Lift the Restrictions on Internet Access
MCRB has issued a bilingual statement on the current internet shutdown in nine townships in Rakhine and Chin State, together with Freedom of Expression Myanmar (FEM), Myanmar ICT Development Organisation (MIDO) and Phandeeyar, with whom MCRB has organised three Myanmar Digital Rights Forums (MDRF) in 2016, 2018, and 2019.
The MDRF has brought together business, government and civil society organisations to discuss how Myanmar’s transition to the “4th Industrial revolution’ can be achieved in ways which protect, respect and enhance enjoyment of human rights. Participants at the Myanmar Digital Rights Forums – and globally including through the UN – consistently stress the importance of universal access to the internet as a fundamental enabler of a wide range of human rights. Our organisations have therefore decided to issue this joint statement because we believe that this unprecedented action by the Myanmar government to impose an open-ended shutdown of the internet in nine townships in Rakhine and Chin State, including the use – for the first time – of Article 77 of the 2013 Telecoms Law represents a watershed moment for Myanmar’s digital development.
The use of Article 77 has also set a precedent for further shutdowns in situations where the government identifies so-called ‘instability’. This is something which should concern us all as internet users, and should definitely concern businesses even if they are not directly affected by the current ban in these areas. MCRB is therefore also engaging with companies, chambers of commerce and development partners to encourage them to highlight the importance of unrestricted internet access to investors, business and wider economic and sustainable development. We are asking them to join us in encouraging the Government to lift the current restrictions and refrain from restricting internet access in the future, in any part of the country.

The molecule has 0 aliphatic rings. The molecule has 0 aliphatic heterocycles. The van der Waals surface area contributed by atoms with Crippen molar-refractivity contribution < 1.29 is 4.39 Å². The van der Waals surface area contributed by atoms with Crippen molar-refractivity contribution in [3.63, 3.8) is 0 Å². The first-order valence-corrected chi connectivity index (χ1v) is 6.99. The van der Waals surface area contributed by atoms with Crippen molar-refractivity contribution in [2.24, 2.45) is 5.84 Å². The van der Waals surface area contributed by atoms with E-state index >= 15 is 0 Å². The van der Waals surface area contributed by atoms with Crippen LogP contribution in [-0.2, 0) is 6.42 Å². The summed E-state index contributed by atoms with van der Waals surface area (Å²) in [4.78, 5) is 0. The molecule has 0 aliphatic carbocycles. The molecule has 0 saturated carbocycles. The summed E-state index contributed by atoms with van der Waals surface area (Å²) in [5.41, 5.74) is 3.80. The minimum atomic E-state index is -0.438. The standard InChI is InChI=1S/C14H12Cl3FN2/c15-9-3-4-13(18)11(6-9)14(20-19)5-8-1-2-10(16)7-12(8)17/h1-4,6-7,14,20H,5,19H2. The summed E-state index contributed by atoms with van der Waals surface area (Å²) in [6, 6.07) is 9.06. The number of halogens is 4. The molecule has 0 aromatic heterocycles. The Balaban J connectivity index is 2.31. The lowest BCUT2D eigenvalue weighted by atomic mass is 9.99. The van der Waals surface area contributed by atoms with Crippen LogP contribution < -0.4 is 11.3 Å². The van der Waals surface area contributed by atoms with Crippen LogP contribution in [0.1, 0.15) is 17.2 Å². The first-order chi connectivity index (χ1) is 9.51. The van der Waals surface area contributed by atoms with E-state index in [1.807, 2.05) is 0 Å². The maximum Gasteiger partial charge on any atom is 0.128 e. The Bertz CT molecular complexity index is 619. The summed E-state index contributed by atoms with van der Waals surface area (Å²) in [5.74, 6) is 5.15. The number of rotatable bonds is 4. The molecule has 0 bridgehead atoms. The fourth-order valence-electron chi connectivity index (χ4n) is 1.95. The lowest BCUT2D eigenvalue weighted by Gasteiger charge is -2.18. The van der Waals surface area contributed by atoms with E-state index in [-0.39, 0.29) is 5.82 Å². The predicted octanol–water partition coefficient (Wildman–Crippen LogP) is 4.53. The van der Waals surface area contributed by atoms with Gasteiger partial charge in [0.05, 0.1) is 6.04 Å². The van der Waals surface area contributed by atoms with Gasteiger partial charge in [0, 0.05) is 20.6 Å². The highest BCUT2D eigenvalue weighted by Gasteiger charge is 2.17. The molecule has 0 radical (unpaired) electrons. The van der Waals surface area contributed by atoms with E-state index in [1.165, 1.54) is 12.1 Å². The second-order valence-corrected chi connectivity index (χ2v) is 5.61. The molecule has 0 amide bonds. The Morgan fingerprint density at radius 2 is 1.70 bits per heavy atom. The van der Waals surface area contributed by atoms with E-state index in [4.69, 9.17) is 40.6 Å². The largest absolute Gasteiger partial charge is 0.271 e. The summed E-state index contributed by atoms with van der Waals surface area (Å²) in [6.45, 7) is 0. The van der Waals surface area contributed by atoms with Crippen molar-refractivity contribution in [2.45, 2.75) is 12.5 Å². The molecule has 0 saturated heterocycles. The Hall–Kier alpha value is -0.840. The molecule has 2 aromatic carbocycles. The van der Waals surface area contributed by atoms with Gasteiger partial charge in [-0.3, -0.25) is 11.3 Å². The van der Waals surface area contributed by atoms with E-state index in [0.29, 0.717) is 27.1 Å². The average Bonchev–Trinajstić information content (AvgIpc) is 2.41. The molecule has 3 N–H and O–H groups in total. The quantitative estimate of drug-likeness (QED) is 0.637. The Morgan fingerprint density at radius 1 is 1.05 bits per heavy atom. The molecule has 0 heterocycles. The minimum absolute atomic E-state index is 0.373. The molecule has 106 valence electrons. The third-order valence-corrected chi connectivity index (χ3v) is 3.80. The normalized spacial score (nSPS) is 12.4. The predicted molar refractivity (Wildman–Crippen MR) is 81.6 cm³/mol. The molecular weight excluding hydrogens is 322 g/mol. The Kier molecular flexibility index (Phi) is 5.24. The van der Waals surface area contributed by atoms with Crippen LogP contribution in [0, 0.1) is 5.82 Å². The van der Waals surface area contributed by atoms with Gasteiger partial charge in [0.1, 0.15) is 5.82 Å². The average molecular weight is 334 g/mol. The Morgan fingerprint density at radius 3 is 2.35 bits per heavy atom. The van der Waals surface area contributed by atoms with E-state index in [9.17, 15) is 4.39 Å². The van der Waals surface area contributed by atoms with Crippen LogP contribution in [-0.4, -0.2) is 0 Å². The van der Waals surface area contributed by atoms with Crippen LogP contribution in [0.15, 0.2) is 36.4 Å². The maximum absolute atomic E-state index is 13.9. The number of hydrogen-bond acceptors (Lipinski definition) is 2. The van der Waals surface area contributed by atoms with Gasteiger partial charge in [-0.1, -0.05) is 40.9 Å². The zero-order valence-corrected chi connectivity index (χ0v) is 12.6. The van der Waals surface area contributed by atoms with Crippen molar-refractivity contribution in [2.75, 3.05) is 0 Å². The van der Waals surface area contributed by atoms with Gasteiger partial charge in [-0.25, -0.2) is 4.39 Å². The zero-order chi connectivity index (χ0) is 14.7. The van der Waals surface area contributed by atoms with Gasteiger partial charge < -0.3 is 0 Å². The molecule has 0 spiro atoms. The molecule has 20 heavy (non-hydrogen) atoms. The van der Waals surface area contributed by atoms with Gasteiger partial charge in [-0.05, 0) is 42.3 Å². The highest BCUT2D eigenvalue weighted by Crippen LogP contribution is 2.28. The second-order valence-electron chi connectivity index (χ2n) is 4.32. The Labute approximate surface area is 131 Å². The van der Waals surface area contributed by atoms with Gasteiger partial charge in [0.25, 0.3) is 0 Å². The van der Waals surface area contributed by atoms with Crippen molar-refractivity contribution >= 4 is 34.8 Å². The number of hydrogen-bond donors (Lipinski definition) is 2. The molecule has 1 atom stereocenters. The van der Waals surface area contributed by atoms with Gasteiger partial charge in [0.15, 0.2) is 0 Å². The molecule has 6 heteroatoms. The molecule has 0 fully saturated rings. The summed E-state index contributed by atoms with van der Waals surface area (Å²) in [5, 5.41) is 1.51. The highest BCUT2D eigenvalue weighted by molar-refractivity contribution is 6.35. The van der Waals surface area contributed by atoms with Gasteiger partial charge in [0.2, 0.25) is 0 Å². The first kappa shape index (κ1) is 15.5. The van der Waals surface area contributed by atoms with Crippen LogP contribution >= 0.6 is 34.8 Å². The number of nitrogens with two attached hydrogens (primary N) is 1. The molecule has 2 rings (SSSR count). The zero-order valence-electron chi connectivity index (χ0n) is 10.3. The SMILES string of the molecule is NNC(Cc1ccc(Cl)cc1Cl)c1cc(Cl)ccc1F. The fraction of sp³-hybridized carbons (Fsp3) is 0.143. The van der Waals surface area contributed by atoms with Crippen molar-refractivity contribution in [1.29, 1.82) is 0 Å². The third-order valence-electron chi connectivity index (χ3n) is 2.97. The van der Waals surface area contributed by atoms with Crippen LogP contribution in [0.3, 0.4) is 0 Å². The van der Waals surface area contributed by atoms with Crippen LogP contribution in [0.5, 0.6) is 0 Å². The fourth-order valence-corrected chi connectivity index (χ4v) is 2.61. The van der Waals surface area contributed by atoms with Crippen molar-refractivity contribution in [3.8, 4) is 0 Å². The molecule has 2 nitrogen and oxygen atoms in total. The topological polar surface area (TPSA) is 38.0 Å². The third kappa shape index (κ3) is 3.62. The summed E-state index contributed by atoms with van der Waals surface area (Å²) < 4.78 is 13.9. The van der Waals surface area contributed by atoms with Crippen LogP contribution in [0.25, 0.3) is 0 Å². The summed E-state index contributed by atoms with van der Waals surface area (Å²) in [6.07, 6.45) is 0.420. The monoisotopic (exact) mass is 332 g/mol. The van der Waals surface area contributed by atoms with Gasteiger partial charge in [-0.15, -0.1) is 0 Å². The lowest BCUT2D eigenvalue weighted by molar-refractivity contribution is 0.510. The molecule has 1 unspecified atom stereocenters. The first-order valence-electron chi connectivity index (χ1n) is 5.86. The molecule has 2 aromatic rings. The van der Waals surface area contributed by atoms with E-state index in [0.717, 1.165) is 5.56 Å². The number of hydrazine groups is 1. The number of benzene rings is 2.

Network shutdowns have a negative impact on the ease of doing business, and therefore negatively impact on incomes and employment. Rakhine stakeholders, including elected representatives, have already identified a range of economic impacts on their constituents, including blocked access to mobile money services, and disruption to small businesses. Many SMEs now use the internet to connect with customers and suppliers. Myanmar’s smallholder farmers, on which the economy depends, are increasingly going online for a variety of reasons including crop protection advice, weather forecasts and price information. There are many other ways in which businesses large and small are negatively impacted by internet shutdown.
The importance of internet access for SDGs and human rights has been the subject of many discussions within the UN. In 2018, the UN Human Rights Council maintained a consensus on the Resolution on ‘The promotion, protection and enjoyment of human rights on the Internet’. Furthermore, a 2015 Joint Declaration on Freedom of Expression and responses to conflict situations by several UN Human Rights Special Rapporteurs inter alia notes that “filtering of content on the Internet, using communications ‘kill switches’ (i.e. shutting down entire parts of communications systems) and the physical takeover of broadcasting stations are measures which can never be justified under human rights law”. The UN Special Rapporteur on Myanmar, Yanghee Lee, has issued a statement on the current shutdown as has Amnesty International and the Embassy of Sweden.
Myanmar’s internet blackout violates rights but could be the first of many - ASEAN Today, June 28th 2019
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